University of Connecticut, Williams College
With the increasing popularity and promotion of marine park tourism, coral reef ecosystems may be subject to stresses beyond their sustainable thresholds. Mnemba Island’s house reef was surveyed to assess impacts of public use and efficacy of current protection measures. The study was conducted with objectives of characterizing physical damage and providing a holistic overview of reef conditions. To obtain relative impact profiles in the area, line transects were carried out in two different zones - one more frequented by private island guests and one more frequented by boat tour operators. Benthic coral cover and damage, biological indicators (fish populations and sea urchin abundance), and proximal human activity were documented over a two-week period. While instances of tissue damage were comparable at both sites, it was found that the boat-side had a significant amount of unhealthier, bleached, and dead coral as well as rubble and algal growth. More anchor breakage and sediment damage were also observed on the boat-side. All these factors indicate that overall health on the boat-side is compromised, and suggests that coral in that section are more vulnerable and less resilient as a result of higher human activity. The findings demonstrate negative impacts of human activity on coral status, and demand immediate further action in protecting the reef as a whole. Recommendations were made for future monitoring and management in an effort to balance human usage without causing permanent environmental degradation.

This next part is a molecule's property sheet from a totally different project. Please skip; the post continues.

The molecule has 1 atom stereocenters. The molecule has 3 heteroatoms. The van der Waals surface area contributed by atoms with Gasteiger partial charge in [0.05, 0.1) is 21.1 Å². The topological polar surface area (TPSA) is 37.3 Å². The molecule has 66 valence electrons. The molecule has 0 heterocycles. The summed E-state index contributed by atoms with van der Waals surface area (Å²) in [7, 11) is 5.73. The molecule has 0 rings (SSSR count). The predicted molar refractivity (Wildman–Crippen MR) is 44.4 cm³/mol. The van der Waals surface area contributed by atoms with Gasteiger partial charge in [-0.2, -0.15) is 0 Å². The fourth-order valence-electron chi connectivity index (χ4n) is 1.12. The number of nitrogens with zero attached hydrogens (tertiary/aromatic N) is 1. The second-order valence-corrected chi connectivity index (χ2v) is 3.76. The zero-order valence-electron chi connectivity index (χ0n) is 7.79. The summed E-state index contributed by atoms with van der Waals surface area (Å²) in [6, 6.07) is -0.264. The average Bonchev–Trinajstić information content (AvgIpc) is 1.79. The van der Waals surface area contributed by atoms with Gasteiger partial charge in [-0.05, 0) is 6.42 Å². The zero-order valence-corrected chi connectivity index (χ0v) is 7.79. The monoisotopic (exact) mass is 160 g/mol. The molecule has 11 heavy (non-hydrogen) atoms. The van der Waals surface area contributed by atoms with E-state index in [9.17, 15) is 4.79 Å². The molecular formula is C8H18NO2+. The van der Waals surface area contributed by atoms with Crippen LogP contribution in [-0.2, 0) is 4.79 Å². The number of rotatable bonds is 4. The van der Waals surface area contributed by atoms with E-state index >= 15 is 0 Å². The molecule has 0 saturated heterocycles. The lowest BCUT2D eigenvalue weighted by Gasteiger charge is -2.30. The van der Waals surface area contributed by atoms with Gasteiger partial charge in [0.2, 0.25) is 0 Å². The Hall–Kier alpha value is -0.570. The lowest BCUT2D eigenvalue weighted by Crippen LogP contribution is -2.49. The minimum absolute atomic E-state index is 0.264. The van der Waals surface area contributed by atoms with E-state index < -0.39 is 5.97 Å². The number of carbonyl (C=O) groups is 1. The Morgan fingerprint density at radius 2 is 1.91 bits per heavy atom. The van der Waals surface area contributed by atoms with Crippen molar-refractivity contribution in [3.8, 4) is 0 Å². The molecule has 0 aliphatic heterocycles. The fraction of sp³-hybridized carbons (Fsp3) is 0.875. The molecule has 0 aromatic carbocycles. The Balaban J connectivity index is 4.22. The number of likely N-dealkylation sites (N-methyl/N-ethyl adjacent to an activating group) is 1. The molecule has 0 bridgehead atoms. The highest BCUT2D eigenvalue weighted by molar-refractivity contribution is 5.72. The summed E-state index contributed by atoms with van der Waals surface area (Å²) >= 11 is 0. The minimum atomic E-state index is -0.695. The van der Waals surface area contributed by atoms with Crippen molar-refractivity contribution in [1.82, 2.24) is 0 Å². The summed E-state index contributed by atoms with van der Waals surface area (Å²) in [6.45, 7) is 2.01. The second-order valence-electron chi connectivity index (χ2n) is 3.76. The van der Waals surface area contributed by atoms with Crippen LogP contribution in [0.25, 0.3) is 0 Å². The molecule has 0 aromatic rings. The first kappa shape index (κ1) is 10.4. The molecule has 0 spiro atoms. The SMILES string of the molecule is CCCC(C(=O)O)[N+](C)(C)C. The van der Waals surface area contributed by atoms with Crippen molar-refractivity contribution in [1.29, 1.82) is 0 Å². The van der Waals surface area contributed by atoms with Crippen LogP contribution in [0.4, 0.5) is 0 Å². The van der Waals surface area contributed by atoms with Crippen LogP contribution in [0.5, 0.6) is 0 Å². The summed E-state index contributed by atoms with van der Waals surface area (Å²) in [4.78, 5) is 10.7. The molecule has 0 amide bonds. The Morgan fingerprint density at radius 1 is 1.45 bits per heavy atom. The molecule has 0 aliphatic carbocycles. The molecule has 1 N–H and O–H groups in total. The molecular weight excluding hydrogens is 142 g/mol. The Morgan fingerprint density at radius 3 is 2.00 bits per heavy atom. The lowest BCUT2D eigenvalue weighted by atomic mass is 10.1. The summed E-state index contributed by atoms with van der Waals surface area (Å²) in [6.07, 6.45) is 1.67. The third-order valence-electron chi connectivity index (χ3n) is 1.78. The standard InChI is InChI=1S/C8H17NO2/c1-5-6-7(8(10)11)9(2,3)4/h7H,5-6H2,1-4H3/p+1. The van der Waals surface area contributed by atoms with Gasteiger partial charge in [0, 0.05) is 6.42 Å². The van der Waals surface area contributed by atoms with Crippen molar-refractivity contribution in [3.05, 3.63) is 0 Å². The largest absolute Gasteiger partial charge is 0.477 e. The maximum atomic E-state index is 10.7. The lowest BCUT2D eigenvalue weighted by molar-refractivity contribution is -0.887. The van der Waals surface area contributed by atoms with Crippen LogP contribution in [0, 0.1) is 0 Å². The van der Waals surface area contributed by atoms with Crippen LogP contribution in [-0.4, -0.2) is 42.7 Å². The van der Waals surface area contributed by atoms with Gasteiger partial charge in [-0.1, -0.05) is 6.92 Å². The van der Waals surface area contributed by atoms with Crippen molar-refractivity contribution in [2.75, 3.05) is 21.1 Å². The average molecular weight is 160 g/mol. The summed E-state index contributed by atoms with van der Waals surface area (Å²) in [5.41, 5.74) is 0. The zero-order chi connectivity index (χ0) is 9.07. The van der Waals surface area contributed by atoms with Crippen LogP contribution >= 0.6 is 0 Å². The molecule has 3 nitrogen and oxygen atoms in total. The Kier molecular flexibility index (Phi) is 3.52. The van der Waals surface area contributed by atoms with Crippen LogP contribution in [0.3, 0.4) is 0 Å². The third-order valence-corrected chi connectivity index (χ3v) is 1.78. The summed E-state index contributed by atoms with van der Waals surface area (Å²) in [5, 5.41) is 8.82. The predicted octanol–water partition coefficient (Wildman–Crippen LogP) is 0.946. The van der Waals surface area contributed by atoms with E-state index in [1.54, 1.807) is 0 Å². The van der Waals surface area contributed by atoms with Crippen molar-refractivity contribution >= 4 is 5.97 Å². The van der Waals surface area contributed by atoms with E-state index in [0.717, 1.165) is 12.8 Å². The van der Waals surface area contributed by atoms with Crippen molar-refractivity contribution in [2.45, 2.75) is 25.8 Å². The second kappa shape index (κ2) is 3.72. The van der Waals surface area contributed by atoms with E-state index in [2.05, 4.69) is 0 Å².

Environmental Indicators and Impact Assessment
Nangle, Allison and Sheng, Vicki, "Paradise Lost? Impact of Tourism and Public Use on the Mnemba House Reef" (2010). Independent Study Project (ISP) Collection. 826.